12 Mar 2024 5 min read

Could current headwinds derail the energy transition?

By Marija Simpraga

After a difficult year, we think the transition is changing shape, not stopping.


2023 was a difficult year for renewable energy investments. Renewable energy developers’ share prices underperformed as interest rates rose. At the same time, equipment manufacturers’ margins shrank as Covid and Ukraine war-related spikes in raw material prices disrupted global supply chains.

More recently, the difficulties faced by developers have received media coverage, leading to questions on the viability of a renewables-driven energy transition.

Against this backdrop, investor sentiment appears to have soured on clean energy and ESG themes, with renewable energy stocks declining more than the broader equity markets. We believe that this price correction is overdone. Current renewable asset valuations would suggest limited growth prospects for the industry, while available data suggest robust underlying economics could drive sustainable growth in the sector.

Demand for power capacity likely to grow

As electrification gathers pace, power demand in the UK, EU and US is set to rise significantly, especially as the transport and heating sectors increasingly move away from fossil fuels. New power capacity will need to be built to meet that demand.

energy_headwind1.PNGRenewable energy sources like wind and solar are the cheapest available technologies that can be deployed at speed, even after the recent uptick in wind equipment prices. A quick glance at the deployment data shows that 2023 was a record year for renewable capacity additions in Europe, with over 60 gigawatts of wind and solar capacity added last year – more than the peak wintertime total power demand in the UK.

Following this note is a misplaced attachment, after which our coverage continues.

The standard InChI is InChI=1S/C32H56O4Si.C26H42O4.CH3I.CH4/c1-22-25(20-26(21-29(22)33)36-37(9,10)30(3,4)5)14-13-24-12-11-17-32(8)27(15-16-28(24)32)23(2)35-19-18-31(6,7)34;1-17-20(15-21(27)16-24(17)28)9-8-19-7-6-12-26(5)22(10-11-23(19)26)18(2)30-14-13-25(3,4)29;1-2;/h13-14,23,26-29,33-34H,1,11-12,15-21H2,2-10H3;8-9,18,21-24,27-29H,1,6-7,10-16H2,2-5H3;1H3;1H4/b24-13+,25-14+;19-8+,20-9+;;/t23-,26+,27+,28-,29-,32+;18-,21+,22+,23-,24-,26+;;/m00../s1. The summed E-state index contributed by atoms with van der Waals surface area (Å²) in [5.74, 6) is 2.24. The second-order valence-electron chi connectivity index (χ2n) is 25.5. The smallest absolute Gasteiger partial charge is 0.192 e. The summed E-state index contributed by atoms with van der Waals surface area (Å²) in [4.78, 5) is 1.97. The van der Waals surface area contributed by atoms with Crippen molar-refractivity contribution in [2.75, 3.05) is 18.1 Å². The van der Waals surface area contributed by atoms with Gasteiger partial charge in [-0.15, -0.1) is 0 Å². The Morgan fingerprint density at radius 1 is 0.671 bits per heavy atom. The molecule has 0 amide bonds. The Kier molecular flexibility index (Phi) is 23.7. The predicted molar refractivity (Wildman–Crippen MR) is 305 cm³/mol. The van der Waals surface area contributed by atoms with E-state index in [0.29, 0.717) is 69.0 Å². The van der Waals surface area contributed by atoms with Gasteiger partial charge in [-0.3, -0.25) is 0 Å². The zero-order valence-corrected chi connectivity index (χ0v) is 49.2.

Another look at the equipment costs shows solar panel prices dropped sharply in the second half of the year, falling back to pre-pandemic levels. While wind equipment prices remain elevated, we expect them to normalise in the medium term, further improving the economics of wind projects.

Are there alternatives to renewables?

Building new, large, gas-fired power plants is an unlikely option, especially in the UK and most of the EU. Even in the very improbable scenario where European governments abandon their decarbonisation plans, building further gas-fired power generation capacity could jeopardise the bloc’s energy security goals. The picture is different in the US, where ample domestic gas reserves mean that gas is likely to retain a role in the power system for some time to come.

Nuclear is often touted as an alternative. However, conventional nuclear plants take decades to build, and the reactors being built in Europe have experienced significant delays and cost overruns. Small modular reactors have been considered as part of the solution by the UK and other governments. However, this is a technology which has yet to be deployed at scale, and estimated costs far exceed those of renewables[1].